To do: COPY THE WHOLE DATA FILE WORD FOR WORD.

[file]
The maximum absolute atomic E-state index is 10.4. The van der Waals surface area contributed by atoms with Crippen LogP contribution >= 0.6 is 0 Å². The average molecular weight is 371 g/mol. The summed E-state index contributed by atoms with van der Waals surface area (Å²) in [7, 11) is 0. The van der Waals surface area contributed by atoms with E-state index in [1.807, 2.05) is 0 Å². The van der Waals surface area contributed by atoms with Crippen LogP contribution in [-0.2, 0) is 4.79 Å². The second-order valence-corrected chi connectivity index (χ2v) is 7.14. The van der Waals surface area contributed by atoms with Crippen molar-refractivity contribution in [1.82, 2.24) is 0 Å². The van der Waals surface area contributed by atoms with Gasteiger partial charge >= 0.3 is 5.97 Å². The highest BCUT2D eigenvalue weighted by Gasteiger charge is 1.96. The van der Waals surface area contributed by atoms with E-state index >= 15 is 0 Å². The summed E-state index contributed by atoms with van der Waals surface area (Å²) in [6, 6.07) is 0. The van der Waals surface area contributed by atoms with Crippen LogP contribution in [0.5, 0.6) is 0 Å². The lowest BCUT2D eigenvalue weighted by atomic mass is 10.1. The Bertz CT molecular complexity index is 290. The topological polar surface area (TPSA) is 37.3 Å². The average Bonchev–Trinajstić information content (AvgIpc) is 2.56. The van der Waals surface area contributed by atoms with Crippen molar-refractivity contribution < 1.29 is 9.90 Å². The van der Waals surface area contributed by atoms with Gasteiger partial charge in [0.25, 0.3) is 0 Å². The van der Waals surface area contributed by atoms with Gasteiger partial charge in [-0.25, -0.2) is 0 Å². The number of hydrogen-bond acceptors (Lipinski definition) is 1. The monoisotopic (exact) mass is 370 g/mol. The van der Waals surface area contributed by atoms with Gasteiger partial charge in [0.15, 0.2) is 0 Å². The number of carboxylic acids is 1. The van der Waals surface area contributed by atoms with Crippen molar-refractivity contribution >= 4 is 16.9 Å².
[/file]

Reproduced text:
The maximum absolute atomic E-state index is 10.4. The van der Waals surface area contributed by atoms with Crippen LogP contribution >= 0.6 is 0 Å². The average molecular weight is 371 g/mol. The summed E-state index contributed by atoms with van der Waals surface area (Å²) in [7, 11) is 0. The van der Waals surface area contributed by atoms with E-state index in [1.807, 2.05) is 0 Å². The van der Waals surface area contributed by atoms with Crippen LogP contribution in [-0.2, 0) is 4.79 Å². The second-order valence-corrected chi connectivity index (χ2v) is 7.14. The van der Waals surface area contributed by atoms with Crippen molar-refractivity contribution in [1.82, 2.24) is 0 Å². The van der Waals surface area contributed by atoms with Gasteiger partial charge >= 0.3 is 5.97 Å². The highest BCUT2D eigenvalue weighted by Gasteiger charge is 1.96. The van der Waals surface area contributed by atoms with E-state index >= 15 is 0 Å². The summed E-state index contributed by atoms with van der Waals surface area (Å²) in [6, 6.07) is 0. The van der Waals surface area contributed by atoms with Crippen LogP contribution in [0.5, 0.6) is 0 Å². The lowest BCUT2D eigenvalue weighted by atomic mass is 10.1. The Bertz CT molecular complexity index is 290. The topological polar surface area (TPSA) is 37.3 Å². The average Bonchev–Trinajstić information content (AvgIpc) is 2.56. The van der Waals surface area contributed by atoms with Crippen molar-refractivity contribution < 1.29 is 9.90 Å². The van der Waals surface area contributed by atoms with Gasteiger partial charge in [0.25, 0.3) is 0 Å². The van der Waals surface area contributed by atoms with Gasteiger partial charge in [-0.25, -0.2) is 0 Å². The number of hydrogen-bond acceptors (Lipinski definition) is 1. The monoisotopic (exact) mass is 370 g/mol. The van der Waals surface area contributed by atoms with Gasteiger partial charge in [0.15, 0.2) is 0 Å². The number of carboxylic acids is 1. The van der Waals surface area contributed by atoms with Crippen molar-refractivity contribution >= 4 is 16.9 Å².